The president acknowledged on Monday that he has problems meeting his goal of bringing connectivity to remote areas through CFE Telecomunicaciones and Internet para Todos.
President Andrés Manuel López Obrador acknowledged on Monday that he is having problems fulfilling his commitment to bring connectivity to remote areas through his company CFE Telecomunicaciones e Internet para Todos, due to the lack of satellites to provide internet to those sites.
“It is not a problem of lack of resources, it is basically a technological issue,” said the president during his morning conference. “Although it may seem incredible, there are no satellites to achieve this communication over the Internet, there is still no technological development that allows satellites to illuminate the entire national territory.”
CFE Telecomunicaciones was created by the government in 2019 with the aim of closing the digital divide in the country, but almost three years after its creation, the company has lacked transparency about the development of the project and is currently without a general director since the beginning. death of Raymundo Artis Espriú in June 2021.
According to López Obrador, in Mexico, there are about 300,000 locations scattered in small communities, so it is planned to use satellites to connect these areas due to the complexity of reaching these sites.
“We are seeing with the companies that are working, doing research and already putting into practice the use of small satellites for this purpose. What I am proposing to you also happens in the United States, which does not have the possibility of communicating throughout the territory of that great nation,” López Obrador commented.
The president’s plan to bring connectivity to the country is in line with what Rogelio Jiménez Pons, undersecretary of the Secretariat of Communications and Transportation Infrastructure (SICT), commented in April that the future of connections in Mexico will be through systems satellite
Fiber optic connectivity
In addition to the use of satellites, López Obrador assured that to close the digital divide he will also use fiber optics. He recalled that CFE Telecomunicaciones is currently developing the fiber lighting project but has faced the obstacle of the last mile, that is, the last section that is the one that connects with homes.
In 2019, the CFE launched a tender for the Red Eléctrica Inteligente (REI) project, whose value amounted to 797 million pesos, to supply the state-owned fiber optic company to advance the country’s digital connectivity. Prysmian Group won the project and in February assured Expansión that at the beginning of 2022 it would finish supplying the 15,000 kilometers of fiber optic cables for the REI connectivity project.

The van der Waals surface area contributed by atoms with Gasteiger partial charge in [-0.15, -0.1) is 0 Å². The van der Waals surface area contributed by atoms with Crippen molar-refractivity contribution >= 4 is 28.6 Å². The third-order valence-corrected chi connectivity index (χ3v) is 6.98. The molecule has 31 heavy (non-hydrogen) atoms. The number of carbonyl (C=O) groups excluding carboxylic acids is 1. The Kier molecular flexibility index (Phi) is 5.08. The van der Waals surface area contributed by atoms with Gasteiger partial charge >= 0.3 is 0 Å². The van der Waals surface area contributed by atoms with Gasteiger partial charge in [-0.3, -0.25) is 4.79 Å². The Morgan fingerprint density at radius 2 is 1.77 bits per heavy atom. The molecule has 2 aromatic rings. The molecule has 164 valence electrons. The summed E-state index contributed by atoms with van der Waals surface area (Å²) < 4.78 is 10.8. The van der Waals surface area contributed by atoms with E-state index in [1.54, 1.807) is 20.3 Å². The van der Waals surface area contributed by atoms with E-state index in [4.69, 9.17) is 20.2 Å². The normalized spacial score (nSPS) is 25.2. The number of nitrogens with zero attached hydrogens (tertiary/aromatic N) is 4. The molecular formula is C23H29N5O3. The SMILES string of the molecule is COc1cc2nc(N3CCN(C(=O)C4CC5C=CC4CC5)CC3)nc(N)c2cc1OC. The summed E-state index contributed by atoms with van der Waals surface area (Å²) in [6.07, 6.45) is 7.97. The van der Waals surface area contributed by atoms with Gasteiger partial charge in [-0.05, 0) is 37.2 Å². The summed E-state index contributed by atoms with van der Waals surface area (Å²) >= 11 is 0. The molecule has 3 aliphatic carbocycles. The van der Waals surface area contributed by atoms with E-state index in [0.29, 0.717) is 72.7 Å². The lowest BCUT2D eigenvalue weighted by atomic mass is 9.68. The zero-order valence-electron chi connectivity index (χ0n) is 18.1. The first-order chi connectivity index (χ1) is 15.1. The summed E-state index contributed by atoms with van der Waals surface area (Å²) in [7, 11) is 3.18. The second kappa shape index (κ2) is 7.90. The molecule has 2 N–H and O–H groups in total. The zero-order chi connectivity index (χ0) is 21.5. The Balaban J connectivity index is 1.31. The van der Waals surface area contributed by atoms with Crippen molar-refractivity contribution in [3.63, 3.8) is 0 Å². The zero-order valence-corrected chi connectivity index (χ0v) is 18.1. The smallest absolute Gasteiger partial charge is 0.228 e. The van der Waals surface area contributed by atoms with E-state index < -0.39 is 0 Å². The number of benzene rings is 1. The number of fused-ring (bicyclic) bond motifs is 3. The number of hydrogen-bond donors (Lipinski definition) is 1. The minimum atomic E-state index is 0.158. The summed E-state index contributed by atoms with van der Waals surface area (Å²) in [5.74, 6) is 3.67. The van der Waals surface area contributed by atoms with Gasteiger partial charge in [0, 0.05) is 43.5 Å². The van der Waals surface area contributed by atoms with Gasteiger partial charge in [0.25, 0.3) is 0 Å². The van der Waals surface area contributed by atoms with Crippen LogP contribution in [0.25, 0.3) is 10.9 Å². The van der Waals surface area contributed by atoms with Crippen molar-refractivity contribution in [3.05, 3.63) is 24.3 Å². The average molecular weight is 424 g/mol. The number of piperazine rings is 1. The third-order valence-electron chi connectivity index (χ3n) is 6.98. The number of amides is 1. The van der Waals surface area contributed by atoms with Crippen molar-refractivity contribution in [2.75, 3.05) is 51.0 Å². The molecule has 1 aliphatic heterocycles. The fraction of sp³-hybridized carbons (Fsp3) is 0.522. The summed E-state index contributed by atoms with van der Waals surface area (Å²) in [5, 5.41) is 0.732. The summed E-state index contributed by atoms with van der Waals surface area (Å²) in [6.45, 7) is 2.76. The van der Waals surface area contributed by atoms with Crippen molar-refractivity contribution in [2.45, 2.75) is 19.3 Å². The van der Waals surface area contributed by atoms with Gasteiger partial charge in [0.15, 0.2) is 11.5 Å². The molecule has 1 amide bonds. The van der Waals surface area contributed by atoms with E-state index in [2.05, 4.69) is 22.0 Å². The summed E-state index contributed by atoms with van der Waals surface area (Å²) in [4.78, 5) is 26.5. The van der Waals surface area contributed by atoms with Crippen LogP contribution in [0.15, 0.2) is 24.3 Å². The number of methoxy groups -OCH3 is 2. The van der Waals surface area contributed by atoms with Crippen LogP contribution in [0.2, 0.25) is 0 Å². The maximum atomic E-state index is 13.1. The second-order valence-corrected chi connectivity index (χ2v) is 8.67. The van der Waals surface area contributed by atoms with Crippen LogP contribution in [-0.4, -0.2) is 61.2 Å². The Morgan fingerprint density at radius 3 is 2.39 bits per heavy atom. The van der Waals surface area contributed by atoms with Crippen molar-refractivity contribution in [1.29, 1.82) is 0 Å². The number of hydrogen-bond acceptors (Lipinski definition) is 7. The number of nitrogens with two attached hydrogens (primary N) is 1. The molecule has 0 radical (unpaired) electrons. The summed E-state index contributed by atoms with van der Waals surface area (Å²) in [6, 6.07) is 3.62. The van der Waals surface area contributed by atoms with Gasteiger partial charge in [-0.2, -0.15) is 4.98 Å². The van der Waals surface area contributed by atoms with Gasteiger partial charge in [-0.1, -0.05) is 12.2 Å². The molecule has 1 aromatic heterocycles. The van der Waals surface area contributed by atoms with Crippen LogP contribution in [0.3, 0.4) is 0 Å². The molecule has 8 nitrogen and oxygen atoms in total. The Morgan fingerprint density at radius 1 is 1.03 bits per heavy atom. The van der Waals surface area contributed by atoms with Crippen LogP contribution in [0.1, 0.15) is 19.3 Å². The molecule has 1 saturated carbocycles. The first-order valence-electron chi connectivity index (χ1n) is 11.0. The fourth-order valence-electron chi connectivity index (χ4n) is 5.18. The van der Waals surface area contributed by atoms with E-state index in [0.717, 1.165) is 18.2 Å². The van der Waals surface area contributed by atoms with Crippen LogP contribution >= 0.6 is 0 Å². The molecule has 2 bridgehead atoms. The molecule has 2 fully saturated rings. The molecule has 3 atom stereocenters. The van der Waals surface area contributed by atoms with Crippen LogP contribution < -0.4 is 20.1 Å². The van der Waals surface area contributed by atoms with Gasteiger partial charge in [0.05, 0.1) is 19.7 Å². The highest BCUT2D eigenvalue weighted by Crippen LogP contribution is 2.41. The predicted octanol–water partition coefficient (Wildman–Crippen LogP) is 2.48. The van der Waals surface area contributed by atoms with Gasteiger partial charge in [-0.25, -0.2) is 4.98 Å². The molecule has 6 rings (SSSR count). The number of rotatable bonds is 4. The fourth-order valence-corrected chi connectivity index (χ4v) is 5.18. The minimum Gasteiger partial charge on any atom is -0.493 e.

The president highlighted that CFE Telecomunicaciones has also begun the installation of antennas, without specifying the number, to bring connectivity to remote areas. And he assured that in order to achieve his objective of closing the digital divide in the country, he works together with companies such as Telcel, AT&T and Telefónica, as well as with Altán Redes with whom he has an agreement to use their infrastructure to bring connectivity to sites with less than 5 thousand inhabitants.
However, Altán is currently in bankruptcy due to the lack of liquidity to meet its obligations with its more than 70 creditors.
Finally, the president assured that he will convene those responsible for the CFE Telecommunications and Internet for All project in the morning to give more details on the progress of connectivity.
According to the National Survey on the Availability and Use of Information Technologies in Households (ENDUTIH) of the Inegi, the number of users with Internet access in Mexico reached 84.1 million, which represents that 28% of the population six years and older did not connect to the network.
In addition, in 2020, a year marked by the COVID-19 pandemic, 78.3% of the urban population is an Internet user, while in rural areas the population with access to connectivity is 50.4%, which means that the digital divide still persists.
“I can see how difficult it is to be able to communicate (to remote areas) with the internet (…). We are going to achieve it because we still have time left, two years, four months,” López Obrador said.